As I wrote about briefly, in December last year Burkard and I wrote a critique of the VCE mathematics exams, which was to form the basis of VCAA’s external review. As I’ve just written, here, dealing with VCAA was incredibly frustrating. More importantly, the overview VCAA released to us has entirely hidden the substance of the external review, and/but the review seems to be nothing more than distraction and whitewash. In particular, there still seems to be no clear appreciation within VCAA that mathematical truth is a thing, and that properly qualified mathematicians are by far the best judges of that thing.
After VCAA sent us their overview, and after having received no meaningful reply from VCAA’s CEO, Burkard and I decided the next step was to approach Victoria’s Minister of Education. As support for this, Burkard set up an open letter for university mathematicians to sign. The letter was limited in scope, focussing on what Burkard and I referred to as five major errors on the 2022 exams, and on the implications of these errors and VCAA’s subsequent mishandling of these errors.
The open letter and associated documents live on Burkard’s and my shared website, QEDcat.com. The open letter is here, the list of signatories is here, our full exam critique is here, the document just on the “five major errors” (including the vacuous exam report excerpts) is here, and the overview of VCAA’s external review is here.
Burkard and I have been in touch with the Minister’s office, with the open letter in support. Nothing has eventuated yet, but we are hopeful.
The text of the open letter follows.
In December 2022, two mathematicians, Professor Burkard Polster and Dr. Marty Ross, wrote a critique of the 2022 VCE mathematics exams. Polster and Ross’s critique covers many aspects of the exams and their administration but, in particular, identifies and discusses what they refer to as five major mathematical errors on the exams.
We are university mathematicians, we have read the exam questions at issue, and we agree with Polster and Ross. Whatever term one wishes to use, all five questions are unacceptably flawed. Each question exhibits some fundamental misunderstanding or misrepresentation of the underlying mathematics. Each question, at minimum, would have created unnecessary confusion, with a subsequent loss of time for at least some students, and probably many. It is difficult to imagine how the questions could have been graded in a fair and consistent manner, and in any case the flaws are simply, on a mathematical basis, unacceptable.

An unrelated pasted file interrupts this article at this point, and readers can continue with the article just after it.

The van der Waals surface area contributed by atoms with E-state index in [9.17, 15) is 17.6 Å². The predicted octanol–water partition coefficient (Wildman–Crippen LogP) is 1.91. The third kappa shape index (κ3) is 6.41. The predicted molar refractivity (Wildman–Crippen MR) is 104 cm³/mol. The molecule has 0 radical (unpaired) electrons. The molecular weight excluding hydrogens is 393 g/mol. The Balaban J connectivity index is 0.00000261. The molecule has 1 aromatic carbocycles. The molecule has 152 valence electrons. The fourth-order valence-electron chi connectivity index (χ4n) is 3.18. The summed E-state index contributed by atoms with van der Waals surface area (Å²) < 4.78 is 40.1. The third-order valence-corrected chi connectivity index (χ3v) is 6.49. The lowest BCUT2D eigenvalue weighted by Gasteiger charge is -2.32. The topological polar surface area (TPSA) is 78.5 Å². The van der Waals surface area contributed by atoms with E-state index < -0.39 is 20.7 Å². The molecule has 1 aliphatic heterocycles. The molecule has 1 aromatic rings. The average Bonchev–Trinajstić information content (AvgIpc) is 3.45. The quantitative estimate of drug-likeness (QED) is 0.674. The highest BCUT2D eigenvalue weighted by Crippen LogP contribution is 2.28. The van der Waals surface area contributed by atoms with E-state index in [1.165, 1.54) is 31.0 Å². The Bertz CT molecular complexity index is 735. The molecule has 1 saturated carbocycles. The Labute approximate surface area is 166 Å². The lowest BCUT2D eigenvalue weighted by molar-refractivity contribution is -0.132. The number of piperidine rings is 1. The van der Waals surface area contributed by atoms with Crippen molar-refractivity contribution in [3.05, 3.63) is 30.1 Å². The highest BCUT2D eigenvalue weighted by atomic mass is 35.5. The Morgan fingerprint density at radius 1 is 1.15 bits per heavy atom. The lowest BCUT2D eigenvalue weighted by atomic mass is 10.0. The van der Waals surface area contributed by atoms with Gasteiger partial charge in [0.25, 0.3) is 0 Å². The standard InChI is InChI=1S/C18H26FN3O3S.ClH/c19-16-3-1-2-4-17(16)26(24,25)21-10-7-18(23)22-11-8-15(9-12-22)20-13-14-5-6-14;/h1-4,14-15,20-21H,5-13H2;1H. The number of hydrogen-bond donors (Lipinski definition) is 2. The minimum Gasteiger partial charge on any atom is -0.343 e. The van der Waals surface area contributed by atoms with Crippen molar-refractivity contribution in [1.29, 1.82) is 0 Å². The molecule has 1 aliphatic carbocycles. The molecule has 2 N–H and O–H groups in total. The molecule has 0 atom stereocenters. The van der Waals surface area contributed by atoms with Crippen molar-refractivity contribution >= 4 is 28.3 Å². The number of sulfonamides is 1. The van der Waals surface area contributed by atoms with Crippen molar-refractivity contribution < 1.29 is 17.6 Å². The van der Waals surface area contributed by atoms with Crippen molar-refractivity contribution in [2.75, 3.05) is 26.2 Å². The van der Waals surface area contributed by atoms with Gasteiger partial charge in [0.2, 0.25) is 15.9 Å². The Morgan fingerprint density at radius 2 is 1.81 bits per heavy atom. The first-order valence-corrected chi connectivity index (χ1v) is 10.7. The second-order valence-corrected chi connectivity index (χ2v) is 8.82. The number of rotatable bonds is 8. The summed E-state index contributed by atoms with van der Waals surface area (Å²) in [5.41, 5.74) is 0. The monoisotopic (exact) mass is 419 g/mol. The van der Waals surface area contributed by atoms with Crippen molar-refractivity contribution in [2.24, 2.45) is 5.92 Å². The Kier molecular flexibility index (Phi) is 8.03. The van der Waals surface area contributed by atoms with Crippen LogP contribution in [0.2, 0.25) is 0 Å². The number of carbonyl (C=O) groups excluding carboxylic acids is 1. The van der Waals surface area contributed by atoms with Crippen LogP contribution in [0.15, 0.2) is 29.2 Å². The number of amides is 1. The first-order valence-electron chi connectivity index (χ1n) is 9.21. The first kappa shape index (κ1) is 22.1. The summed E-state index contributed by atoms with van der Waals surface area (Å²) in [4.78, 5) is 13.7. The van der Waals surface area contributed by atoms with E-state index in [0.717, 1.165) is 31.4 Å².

We have also read the exam reports on these questions, and they are as concerning as the questions themselves. The reports are completely silent on the flaws in the questions. This is professionally unacceptable and it is also exacerbating the damage. Current students look to past exams and reports for guidance; in these instances, the 2022 exams contain significant misguidance.
As university mathematicians, we are acutely aware of how difficult it is to write mathematics exams that are both clear and correct. Errors will inevitably occur from time to time. When errors occur, however, it is critical to be open and honest about it, and to do one’s best to mitigate the damage.
It is also critical, of course, to have the proper procedures in the first place, to do as much as one can to avoid the occurrence of serious errors. For the production of senior school mathematics exams, this proper process requires the intimate involvement of competent and attentive mathematicians. These mathematicians must be properly involved in both the writing and the vetting of the exams. The 2022 exams are evidence that such procedures are not currently in place in Victoria.
We urge the Minister to take this matter seriously. We urge the Minister to consult with the Victorian Curriculum and Assessment Authority, along with senior Victorian mathematicians, with a view to revamping the current processes for the writing and vetting of VCE mathematics exams.
The list of signatories is here.